The gametocytes, male (microgametocytes) and female (macrogametocytes), are ingested by an Anopheles mosquito during a blood meal . The parasites’ multiplication in the mosquito is known as the sporogonic cycle . While in the mosquito’s stomach, the microgametes penetrate the macrogametes generating zygotes . The zygotes in turn become motile and elongated (ookinetes) which invade the midgut wall of the mosquito where they develop into oocysts . The oocysts grow, rupture, and release sporozoites , which make their way to the mosquito’s salivary glands. Inoculation of the sporozoites into a new human host perpetuates the malaria life cycle.*

*This information came from the CDC website.

So, for all you Muslim travellers. Here’s a bit of a rundown on malaria in places we might visit. Just remember, have trust in Allah and tie your camel too.
Risk of Malaria in Middle East

Malaria Risk by Country

Risk present, chloroquine resistance present Take Chloroquine plus proguanil or Doxycycline
Afghanistan (below 2000m, May-November)
Iran
Oman (remote rural areas only)
Saudi Arabia (except northern, eastern and central provinces, Asir plateau, and western border cities, where there is very little risk; no risk in Mecca)
Tajikstan (June-October)
Yemen (no risk in Sana’a)

Risk low take Chloroquine or Proguanil
Armenia (June-October).
Azerbaijan (southern border areas, June-September)
Egypt (El Faiyum only, June-October)
Iraq (rural north and Basrah Province, May-November)
Kyrgystan (south-west, May-October)
Syria (north border, May-October)
Turkey (plain around Adana, Side, south east Anatolia; May-October)
Turkmenistan (south-east only, June-October)

Risk very low Avoid mosquito bites
Algeria
Egypt (tourist areas malaria free)
Georgia (south-east, July-October)
Kyrgystan (but low risk in south-west)
Libya
Morocco (rural areas)
Turkey (most tourist areas)
Uzbekistan (extreme south-east only)

About Time: American Historical Association Denounces War In Iraq

American Historical Association Denounces the War in
Iraq

March 13, 2007
Contact: Alan Dawley 215-843-6754

In an unprecedented step, the nation’s oldest and
largest professional association of historians, the
American Historical Association (AHA), has ratified a
resolution condemning government violations of civil
liberties linked to the war in Iraq. The resolution
urges members “to do whatever they can to bring the
Iraq war to a speedy conclusion.” In electronic
balloting whose results were announced on March 12,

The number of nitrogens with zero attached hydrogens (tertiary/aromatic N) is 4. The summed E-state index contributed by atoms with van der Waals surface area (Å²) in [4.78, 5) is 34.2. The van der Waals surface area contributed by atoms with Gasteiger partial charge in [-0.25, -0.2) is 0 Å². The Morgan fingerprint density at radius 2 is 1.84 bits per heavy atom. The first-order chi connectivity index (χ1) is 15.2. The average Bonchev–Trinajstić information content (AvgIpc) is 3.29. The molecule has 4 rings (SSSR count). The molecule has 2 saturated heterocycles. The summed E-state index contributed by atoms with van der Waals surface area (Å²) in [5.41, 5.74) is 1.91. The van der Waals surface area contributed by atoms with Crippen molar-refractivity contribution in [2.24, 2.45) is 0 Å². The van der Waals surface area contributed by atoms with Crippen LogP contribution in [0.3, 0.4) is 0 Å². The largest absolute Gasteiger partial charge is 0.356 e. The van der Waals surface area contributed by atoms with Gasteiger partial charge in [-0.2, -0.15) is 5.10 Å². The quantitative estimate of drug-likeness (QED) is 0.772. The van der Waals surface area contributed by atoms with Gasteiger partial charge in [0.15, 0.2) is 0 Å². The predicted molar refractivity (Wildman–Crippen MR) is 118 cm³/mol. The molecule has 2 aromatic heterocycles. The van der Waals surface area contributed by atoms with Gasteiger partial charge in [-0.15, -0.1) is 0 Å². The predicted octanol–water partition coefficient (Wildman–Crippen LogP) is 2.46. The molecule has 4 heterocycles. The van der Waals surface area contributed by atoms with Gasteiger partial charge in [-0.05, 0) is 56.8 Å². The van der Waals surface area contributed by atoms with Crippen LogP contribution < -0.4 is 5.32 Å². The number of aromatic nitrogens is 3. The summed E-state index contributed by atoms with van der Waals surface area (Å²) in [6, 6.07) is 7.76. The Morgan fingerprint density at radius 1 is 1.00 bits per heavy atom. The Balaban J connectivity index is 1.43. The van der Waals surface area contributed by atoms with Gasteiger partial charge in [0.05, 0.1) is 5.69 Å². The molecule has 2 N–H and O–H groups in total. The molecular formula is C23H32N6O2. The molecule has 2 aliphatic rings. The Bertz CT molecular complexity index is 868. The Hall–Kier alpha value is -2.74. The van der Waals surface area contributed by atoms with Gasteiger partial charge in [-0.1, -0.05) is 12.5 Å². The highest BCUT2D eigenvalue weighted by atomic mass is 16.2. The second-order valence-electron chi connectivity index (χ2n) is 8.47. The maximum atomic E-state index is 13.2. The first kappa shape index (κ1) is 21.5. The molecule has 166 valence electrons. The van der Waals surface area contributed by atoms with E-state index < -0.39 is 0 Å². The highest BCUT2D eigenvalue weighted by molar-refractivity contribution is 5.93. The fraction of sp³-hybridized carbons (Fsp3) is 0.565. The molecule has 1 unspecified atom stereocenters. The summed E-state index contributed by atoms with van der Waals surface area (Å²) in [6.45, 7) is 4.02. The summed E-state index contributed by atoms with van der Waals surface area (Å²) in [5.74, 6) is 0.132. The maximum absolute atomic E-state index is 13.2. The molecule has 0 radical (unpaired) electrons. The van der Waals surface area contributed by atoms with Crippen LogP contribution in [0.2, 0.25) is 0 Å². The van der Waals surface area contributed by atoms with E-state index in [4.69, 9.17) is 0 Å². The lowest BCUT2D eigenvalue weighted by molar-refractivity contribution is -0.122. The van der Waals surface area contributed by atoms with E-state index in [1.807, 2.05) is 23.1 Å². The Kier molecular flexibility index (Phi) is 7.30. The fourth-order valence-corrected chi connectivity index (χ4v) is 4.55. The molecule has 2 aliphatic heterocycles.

some three-quarters of those voting supported the
resolution, which was originally proposed by members
of
Historians Against the War (HAW), a national network
of
over two thousand scholars on more than four hundred
campuses. The resolution had gained earlier acceptance
from members attending the AHA’s annual meeting in
Atlanta on January 6, 2007, and from the AHA Council,
which decided to send the resolution out for
ratification because of its sensitive nature.

“The outcome indicates the deep disquiet scholars feel
about damage done to scholarly inquiry and democratic
processes by this misbegotten war,” said Alan Dawley,
Professor of History at The College of New Jersey and
a
former winner of the prestigious Bancroft Prize, who
was the initial mover of the resolution.

The American Historical Association was chartered by
Congress in 1889. Past Presidents include two United
States presidents who were also historians, Woodrow
Wilson and Theodore Roosevelt. President John F.
Kennedy was also a member. According to current
members, there is no instance in its 118-year history
when the AHA has dissented from U.S. foreign policy.
Staughton Lynd, a prominent supporter of a defeated
1969 resolution opposing the Vietnam war, comments:
“Back then we asked historians not only to oppose the
Vietnam war but to protest harassment of the Black
Panthers and to call for freeing political prisoners.
This resolution focuses on government practices that
obstruct the practice of history. It asks the
American
Historical Association only to encourage its members,
as individuals, in finding ways to end the war in
Iraq.”

In the weeks leading to the vote, many of the nation’s
leading historians, such as Eric Foner of Columbia
University and John Coatsworth of Harvard, both former
AHA Presidents endorsed the resolution.

For more information on the AHA and the resolution, go
to http://www.historians.org/. For more information on
Historians Against the War, go to
http://www.historiansagainstwar.org